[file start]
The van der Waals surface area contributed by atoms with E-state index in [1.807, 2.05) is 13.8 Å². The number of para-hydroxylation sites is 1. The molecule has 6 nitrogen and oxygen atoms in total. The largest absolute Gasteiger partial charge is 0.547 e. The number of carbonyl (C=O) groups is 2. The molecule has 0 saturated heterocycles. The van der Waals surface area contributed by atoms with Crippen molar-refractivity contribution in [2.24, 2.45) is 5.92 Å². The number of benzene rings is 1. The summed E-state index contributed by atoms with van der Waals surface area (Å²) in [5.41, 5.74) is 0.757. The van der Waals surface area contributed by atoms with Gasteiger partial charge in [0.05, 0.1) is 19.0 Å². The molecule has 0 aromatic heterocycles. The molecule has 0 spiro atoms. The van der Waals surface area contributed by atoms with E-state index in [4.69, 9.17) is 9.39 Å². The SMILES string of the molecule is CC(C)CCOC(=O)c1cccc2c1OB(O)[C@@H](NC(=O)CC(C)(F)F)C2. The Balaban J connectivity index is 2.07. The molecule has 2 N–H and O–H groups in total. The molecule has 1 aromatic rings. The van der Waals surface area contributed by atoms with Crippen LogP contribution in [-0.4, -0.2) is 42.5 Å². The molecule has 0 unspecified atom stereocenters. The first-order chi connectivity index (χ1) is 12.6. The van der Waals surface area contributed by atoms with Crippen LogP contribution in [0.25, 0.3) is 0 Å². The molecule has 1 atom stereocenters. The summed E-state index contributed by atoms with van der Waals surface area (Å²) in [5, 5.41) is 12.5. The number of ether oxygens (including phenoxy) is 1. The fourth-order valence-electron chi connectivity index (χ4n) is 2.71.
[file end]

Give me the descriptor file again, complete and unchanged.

The van der Waals surface area contributed by atoms with E-state index in [1.807, 2.05) is 13.8 Å². The number of para-hydroxylation sites is 1. The molecule has 6 nitrogen and oxygen atoms in total. The largest absolute Gasteiger partial charge is 0.547 e. The number of carbonyl (C=O) groups is 2. The molecule has 0 saturated heterocycles. The van der Waals surface area contributed by atoms with Crippen molar-refractivity contribution in [2.24, 2.45) is 5.92 Å². The number of benzene rings is 1. The summed E-state index contributed by atoms with van der Waals surface area (Å²) in [5.41, 5.74) is 0.757. The van der Waals surface area contributed by atoms with Gasteiger partial charge in [0.05, 0.1) is 19.0 Å². The molecule has 0 aromatic heterocycles. The molecule has 0 spiro atoms. The van der Waals surface area contributed by atoms with E-state index in [4.69, 9.17) is 9.39 Å². The SMILES string of the molecule is CC(C)CCOC(=O)c1cccc2c1OB(O)[C@@H](NC(=O)CC(C)(F)F)C2. The Balaban J connectivity index is 2.07. The molecule has 2 N–H and O–H groups in total. The molecule has 1 aromatic rings. The van der Waals surface area contributed by atoms with Crippen LogP contribution in [-0.4, -0.2) is 42.5 Å². The molecule has 0 unspecified atom stereocenters. The first-order chi connectivity index (χ1) is 12.6. The van der Waals surface area contributed by atoms with Crippen LogP contribution in [0.25, 0.3) is 0 Å². The molecule has 1 atom stereocenters. The summed E-state index contributed by atoms with van der Waals surface area (Å²) in [5, 5.41) is 12.5. The number of ether oxygens (including phenoxy) is 1. The fourth-order valence-electron chi connectivity index (χ4n) is 2.71.